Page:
While the product and stitching look pretty sturdy, there are small details that make it looks less premium than it could be. Specifically, the stitching where it connects at the sides is a little off. Given that it seems pretty hard to get stitching perfect in that location, it's not really a big deal. This is also a little more obvious in the XP3 where the stitching is red contrasted on black.

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There is also a slight glittery sheen on the material that can only be seen at certain angles. This is entirely negligible since it's very hard to spot, but just thought you might want to know.

The case looks neither cheap nor too premium. It looks exactly like how it should for the audience, which is outdoor enthusiasts and adventurers.


The Apollo II comes with what they call an Impactor Core 1.5 which provides increased drop protection. With it, the Apollo II exceeds 810G 516.6 military standard, which is a military testing procedure used to determine if a product is worthy of military use.

This specific standard, Method 516.6 Procedure IV (Transit Drop Test), determines if a product is suited for military use. The specifications for this method is buried in an 800-page long document that you can download here if you like.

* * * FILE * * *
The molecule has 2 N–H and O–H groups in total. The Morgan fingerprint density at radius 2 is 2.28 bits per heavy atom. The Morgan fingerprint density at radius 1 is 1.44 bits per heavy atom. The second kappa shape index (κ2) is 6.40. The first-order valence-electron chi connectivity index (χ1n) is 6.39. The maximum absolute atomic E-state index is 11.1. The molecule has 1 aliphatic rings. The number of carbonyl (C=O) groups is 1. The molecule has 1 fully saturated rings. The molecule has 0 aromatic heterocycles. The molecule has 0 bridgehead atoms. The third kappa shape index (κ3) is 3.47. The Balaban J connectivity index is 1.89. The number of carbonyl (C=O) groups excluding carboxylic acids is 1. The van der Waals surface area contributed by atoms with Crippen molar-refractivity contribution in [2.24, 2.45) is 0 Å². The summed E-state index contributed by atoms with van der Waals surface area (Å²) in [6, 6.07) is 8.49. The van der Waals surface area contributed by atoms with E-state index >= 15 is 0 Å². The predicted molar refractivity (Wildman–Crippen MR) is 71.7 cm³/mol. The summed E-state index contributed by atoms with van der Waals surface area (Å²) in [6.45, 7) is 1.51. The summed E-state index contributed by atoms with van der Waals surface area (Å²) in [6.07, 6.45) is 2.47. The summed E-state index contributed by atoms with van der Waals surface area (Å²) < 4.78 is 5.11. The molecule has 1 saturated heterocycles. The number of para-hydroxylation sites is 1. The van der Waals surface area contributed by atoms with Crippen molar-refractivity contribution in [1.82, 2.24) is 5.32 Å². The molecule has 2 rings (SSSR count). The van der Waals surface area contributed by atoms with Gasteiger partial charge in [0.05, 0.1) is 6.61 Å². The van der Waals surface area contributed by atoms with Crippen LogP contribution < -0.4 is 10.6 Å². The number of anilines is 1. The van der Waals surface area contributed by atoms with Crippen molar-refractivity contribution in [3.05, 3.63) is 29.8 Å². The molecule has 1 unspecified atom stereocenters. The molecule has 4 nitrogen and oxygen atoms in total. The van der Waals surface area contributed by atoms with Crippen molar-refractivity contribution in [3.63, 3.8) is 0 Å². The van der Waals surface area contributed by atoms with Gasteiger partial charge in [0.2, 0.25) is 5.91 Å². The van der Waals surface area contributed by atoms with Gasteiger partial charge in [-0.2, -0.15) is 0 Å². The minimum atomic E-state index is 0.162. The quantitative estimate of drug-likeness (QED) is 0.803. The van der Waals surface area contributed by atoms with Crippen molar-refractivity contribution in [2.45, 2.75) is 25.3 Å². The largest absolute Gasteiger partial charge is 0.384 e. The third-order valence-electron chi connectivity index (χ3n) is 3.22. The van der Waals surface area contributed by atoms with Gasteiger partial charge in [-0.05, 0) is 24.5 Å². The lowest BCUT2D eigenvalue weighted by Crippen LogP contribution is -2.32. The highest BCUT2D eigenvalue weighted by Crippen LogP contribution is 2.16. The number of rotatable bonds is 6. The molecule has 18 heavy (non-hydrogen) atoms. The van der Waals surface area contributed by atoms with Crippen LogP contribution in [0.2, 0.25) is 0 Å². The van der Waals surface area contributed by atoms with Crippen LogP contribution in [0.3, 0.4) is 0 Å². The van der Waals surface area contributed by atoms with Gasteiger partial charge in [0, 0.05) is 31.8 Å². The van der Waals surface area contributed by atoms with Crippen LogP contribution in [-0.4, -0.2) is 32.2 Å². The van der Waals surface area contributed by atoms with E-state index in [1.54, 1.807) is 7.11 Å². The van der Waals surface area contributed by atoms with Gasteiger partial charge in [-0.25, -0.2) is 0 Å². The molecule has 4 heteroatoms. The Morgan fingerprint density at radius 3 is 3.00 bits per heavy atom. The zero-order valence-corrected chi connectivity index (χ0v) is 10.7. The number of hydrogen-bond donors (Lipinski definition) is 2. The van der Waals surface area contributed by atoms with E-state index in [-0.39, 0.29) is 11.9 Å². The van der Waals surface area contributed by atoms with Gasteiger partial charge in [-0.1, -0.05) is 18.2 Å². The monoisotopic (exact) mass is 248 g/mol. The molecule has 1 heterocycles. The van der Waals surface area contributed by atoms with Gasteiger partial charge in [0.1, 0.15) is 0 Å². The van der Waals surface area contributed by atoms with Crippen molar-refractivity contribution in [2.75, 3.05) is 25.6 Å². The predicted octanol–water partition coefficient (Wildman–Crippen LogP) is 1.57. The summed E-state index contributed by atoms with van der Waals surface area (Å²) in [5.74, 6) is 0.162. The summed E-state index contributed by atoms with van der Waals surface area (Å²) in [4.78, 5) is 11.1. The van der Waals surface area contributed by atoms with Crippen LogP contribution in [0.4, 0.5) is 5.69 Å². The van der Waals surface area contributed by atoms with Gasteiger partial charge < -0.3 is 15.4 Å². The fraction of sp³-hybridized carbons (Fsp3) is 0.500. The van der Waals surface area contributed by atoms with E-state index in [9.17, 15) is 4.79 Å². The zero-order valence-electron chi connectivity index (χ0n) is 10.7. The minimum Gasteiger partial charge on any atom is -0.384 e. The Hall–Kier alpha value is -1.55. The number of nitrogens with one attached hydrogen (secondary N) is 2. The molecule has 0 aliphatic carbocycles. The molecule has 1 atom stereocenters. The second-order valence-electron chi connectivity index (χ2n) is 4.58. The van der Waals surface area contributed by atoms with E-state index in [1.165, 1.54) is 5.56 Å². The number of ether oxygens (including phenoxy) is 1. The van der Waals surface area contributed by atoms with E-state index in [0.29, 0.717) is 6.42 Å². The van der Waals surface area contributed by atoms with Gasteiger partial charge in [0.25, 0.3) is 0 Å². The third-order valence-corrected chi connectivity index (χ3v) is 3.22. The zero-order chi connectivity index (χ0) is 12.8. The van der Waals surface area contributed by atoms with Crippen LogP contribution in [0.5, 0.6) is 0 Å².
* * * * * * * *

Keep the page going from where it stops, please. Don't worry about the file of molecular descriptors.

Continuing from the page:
Since I don't think any of you would want to go through an 800-page document, I'll summarize it here. Method 516.6 deals with drops in particular, which states that you must be able to drop the case 26 times from a height of 4 feet onto 2 inches of plywood (which is on top of concrete). It'll be dropped onto each face, edge, and corner for those 26 times. After each drop, the device is visually inspected for functional and structural integrity.

One thing to note about these tests is that these tests are not actually conducted by the military. There isn't a phone case military testing facility that you can send phone cases to.

It's up to the company to conduct them and make their own claims. Based on the document, you also can change the device up to five times testing. Talk about a loophole. This means that cumulative damage is not tested, since you can technically drop each product only five to six times in order to make this claim.

However, even without conducting this test myself, it's easy to see why the PHOOZY case would exceed this specification. The padding is substantial and you could probably drop your phone from a couple of stories with no problems (I hold no responsibility if you wish to do that).

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Added only in version two of the Apollo series, it comes with what they call UltraShield Ripstop Skin, which basically refers to the outer material which has UV and hydrophobic coatings that repels dirt, rain, lattes, and snow.

Even just by looking at the material up close, it's pretty obvious that your phone will be well-protected.